Remembering the Golden Age of one Class: What it was like to be a Worker in Yugoslavia, and what it is like today


International Labor Day is a day when most citizens forget about their problems, but it is also an opportunity for drawing a parallel about what it was like to be a worker in the time of Yugoslavia, and what it is like today.

The general lack of money, the anxiety about whether you will have a salary on time next month or possibly receive an extension of a fixed-term employment contract, is the established matrix according to which the majority of the working class in Bosnia and Herzegovina (BiH) lives. This is the opposite image from the one that was present during the former Yugoslavia when the worker deserved much more respect.

The worker used to be extremely appreciated

Sakib Kopic, the citizen of Tuzla, was employed by the company Polihem in the former Yugoslavia, and he considers that time golden for the working class. While drawing a comparison between “that” and “this” system, he points out that the worker was highly appreciated before, he could live on his salary, secure a vacation or afford to celebrate a holiday in another country, while today in most cases, it is only possible to be done by politicians, for who he says live best in BiH.

“In the system of Yugoslavia, the worker was protected in the right way and I don’t think he will have such a position in any other system. We had a joint labor court, so the worker could not lose any dispute. Nowadays we have a situation where the boss can fire you if you tell him something that he doesn’t like or you are not able to extend the working hours that day. Then there is a court process in which most workers lose because judges are bribed, and the judicial system is under political influence,” Kopic noted.

Today, Kopic is the president of the Solidarity Union of Tuzla Canton (TC), and in that role, he states that now is not the time to celebrate, but to protest, considering that workers have almost no rights. As he stresses, it’s all up to the policy that shaped the laws on labor and pension and disability insurance in its own way.

“As far as they are concerned, you will not have a pension of 380 BAM for the entire working life with the minimum wage to which you are registered. That does not suit the worker, but it certainly works for politicians who still live best in BiH, with incomes of five or six thousand BAM. Unfortunately, politics is the most profitable occupation in this country, and if you have that profession, you have to deceive the people and it is not an issue for them, which we see in practice, ” Kopic added.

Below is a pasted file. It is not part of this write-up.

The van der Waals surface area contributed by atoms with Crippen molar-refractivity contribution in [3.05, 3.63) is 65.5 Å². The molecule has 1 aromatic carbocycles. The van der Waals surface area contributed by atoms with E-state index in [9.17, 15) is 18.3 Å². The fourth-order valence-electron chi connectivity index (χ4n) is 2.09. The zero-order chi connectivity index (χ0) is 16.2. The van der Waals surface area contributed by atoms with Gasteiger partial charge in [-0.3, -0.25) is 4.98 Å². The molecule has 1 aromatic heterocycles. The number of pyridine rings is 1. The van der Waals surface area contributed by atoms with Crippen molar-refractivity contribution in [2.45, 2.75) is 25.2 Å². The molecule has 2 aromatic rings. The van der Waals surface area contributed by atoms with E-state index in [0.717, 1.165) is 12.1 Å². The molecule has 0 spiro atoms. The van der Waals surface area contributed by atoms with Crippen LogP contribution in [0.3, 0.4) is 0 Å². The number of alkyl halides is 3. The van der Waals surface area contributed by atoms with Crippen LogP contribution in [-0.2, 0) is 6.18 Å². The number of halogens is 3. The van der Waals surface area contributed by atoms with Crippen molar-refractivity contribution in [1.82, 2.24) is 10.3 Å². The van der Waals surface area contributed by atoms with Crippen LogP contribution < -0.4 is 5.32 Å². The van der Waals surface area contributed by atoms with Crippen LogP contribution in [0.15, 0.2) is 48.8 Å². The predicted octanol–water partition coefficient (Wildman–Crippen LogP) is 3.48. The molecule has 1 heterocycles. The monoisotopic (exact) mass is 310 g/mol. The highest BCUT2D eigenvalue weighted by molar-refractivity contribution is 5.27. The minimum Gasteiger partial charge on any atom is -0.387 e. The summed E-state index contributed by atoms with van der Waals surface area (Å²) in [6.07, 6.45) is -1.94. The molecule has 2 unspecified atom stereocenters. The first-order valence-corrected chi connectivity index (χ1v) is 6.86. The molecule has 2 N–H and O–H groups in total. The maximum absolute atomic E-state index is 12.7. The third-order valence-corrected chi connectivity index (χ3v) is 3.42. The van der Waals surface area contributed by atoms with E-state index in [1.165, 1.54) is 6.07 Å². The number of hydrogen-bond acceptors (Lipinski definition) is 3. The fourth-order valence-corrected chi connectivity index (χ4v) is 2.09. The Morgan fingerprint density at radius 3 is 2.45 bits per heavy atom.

This trade unionist is most disappointed by the fact that the workers are not fighting for their rights, emphasizing that he understands them to a certain extent because of the politicians that instilled fear.

“In today’s BiH, you have the police and the judiciary that took the side of politics. You saw what happened to demobilized fighters during the demonstrations in Sarajevo in 2018, who were also former workers. The police went to them with dogs, while they were just looking for their rights. It’s scary, ” told Kopic.

The amazing time of Yugoslavia is also remembered by the Tuzla miners, who have no reason to celebrate May Day. Due to violated workers’ rights and uncertainty about the survival of jobs, they are spending Saturday protesting in Sarajevo.

“The essential difference is that in the time of Yugoslavia, a miner was valued by the state, citizens, and everyone else, given that we know that this is by far the most difficult job. Miner’s greeting: ‘good luck’ shows how difficult this job is and no matter what protection measures are implemented, and how humanized are the working conditions, you are endangered because in the pit facilities you fight with nature, you touch it and challenge it “, as Zuhdija Tokic, president of the Trade Union of the Kreka Coal Mine, said.

Nowadays, according to Tokic, miners are unfortunately left to themselves.

“They are only talked about on Miners’ Day or when, God forbid, an accident happens. During a pandemic, we cannot apply not even some of the measures envisaged by the crisis staff, which means that our health at work is endangered. In all these conditions we do the work and make results, and in return, we get that our destiny and the lives of our families are questionable because of our existence. We did not fight for a state like this that has an ignorant attitude towards us. That saddens us,” Tokic pointed out, writes.


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